The present study was undertaken in order to devise an objective, reliable, and a relatively quick method for measuring pod volume in peanut. While the goal of increased objectivity was accomplished by incorporating an imaging system, reliability largely depends on how well the various potential confounding factors are controlled during the experiment.
Aydin et al. (2007) reported that an increase in moisture content may increase the projected pod area and pod density, among other physical properties. Therefore, in order to accurately measure pod volume and density using the proposed method, it is imperative that all entries be dried to the same moisture content before starting the experiment. In addition, the effectiveness of the proposed regression model in predicting pod volume can be validated by carrying out another experiment where the pod volume is measured by using the liquid displacement, as well as from the projected pod area using image acquisition. Since kernel maturity may influence pod density, representative samples from each accession should belong to the same maturity class.
While the proposed pod volume measurement method has most of the characteristics of an ideal phenotyping method as enumerated in Janila et al. (2013), it still falls short due to its destructive nature of sample processing. However, it provides a more accurate method than the liquid displacement method, which is time consuming and prone to erroneous pod volume measurement owing to the liquid absorption during the process.
The five basic solid testa colors for peanut, including white, tan, pink, red, and purple (Branch, 2011), were represented in the diverse set of 28 accessions used in the present study (Table 4). To avoid ambiguity, five accessions, that had variegated testa color, were excluded from evaluation.
As previously stated, hue angle was measured to reflect the testa color differences among various entries. Visually, sample testa color ranged from dark red, purple, pink, tan and white as the hue angle value increased, and statistically significant differences were obtained among these color groups by hue angle measurement (Table 4). Hue angle analysis matched well with RHS scale except for the pink and tan group. The RHS visual scale does not match 100% with hue angle measurement due to the subtle color differences within this group. The smallest (7.27±0.1836°) and largest (39.17±0.2374°) mean hue angle values among 23 entries were observed for PI497415 (dark red) and PI476063 (white), respectively. Previously, testa color was categorized into arbitrary groups by visual selection (Holbrook et al. 1993). Current digitized image analysis of testa color provides an objective alternative method for testa color classification. It is important to note that hue is one of the main attributes of color. Therefore, hue angle represents one dimension or property of the color, and not the testa color itself. Nevertheless, hue angle measurement was shown to be suitable to distinguish among peanut germplasm accessions according to testa color variation, although intra-sample variation confounded the distinction between pink and tan. Chukwumah et al. (2009) observed a strong association between hue angle of the peanut testa and total polyphenol content of the kernel, and hypothesized that hue angle may act as a biomarker of total polyphenol content. In the process of shelling, dark testa color can negatively affect the color sorting efficiency since damaged seeds from mold, heat or moisture are discolored (Davidson et al., 1982).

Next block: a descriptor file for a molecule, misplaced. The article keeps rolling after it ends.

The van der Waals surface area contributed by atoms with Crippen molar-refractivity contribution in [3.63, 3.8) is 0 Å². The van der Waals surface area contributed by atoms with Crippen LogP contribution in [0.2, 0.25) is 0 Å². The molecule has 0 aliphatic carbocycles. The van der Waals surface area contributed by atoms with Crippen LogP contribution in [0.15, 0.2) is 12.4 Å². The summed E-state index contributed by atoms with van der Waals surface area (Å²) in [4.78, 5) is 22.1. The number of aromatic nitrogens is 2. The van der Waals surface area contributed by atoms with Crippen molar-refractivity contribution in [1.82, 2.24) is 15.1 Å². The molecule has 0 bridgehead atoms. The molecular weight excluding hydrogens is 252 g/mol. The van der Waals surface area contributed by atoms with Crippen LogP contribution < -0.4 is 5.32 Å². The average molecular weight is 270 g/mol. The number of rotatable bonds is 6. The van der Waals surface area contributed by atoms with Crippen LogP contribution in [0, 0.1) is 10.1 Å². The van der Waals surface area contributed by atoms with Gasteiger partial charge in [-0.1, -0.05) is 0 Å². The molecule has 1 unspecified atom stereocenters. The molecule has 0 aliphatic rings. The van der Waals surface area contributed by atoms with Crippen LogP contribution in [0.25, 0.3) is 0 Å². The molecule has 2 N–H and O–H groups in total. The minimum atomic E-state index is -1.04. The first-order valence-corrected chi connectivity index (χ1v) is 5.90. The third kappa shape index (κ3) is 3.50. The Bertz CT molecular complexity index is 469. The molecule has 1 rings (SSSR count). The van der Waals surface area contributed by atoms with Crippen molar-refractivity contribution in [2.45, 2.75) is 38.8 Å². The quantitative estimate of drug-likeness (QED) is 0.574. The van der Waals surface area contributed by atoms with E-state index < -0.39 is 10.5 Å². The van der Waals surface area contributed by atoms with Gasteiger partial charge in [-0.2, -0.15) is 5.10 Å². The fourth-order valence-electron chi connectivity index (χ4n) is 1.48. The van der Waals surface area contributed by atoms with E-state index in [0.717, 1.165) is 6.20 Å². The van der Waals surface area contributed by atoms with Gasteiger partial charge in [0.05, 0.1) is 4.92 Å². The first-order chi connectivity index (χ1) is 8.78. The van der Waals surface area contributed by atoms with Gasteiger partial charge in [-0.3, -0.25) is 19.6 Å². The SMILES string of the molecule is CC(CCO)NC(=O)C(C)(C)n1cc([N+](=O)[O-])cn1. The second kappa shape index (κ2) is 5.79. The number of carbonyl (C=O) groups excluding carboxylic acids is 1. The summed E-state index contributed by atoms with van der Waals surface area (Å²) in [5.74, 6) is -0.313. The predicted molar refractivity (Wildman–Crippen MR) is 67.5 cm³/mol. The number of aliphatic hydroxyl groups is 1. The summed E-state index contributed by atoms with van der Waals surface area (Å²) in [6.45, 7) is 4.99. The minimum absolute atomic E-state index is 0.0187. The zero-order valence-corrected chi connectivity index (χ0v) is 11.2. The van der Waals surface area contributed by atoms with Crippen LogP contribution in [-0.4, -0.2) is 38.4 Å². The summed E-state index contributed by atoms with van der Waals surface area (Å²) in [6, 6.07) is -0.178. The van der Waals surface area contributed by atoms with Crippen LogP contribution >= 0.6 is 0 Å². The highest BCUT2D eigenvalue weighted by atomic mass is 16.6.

In addition, since measurements from the current study are performed on acquired images of the peanut pod hulls and kernels, an image repository will be developed over time. These images can be used for comparison and/or reference in additional pod and seed phenotyping studies. Furthermore, future developments in image analysis technology may allow for extracting more phenotypic information from such image archives.
This work was supported by the National Peanut Foundation and Georgia Peanut Commission.
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- First, second, third, and fifth authors: Research Technician, Graduate Student, Research Professional, and Professor, Institute of Plant Breeding, Genetics & Genomics, University of Georgia Tifton Campus, Tifton, GA 31793; Fourth author: Research Geneticist, USDA-ARS, Coastal Plain Experiment Station, Tifton, GA 31793 *Corresponding author’s E-mail: firstname.lastname@example.org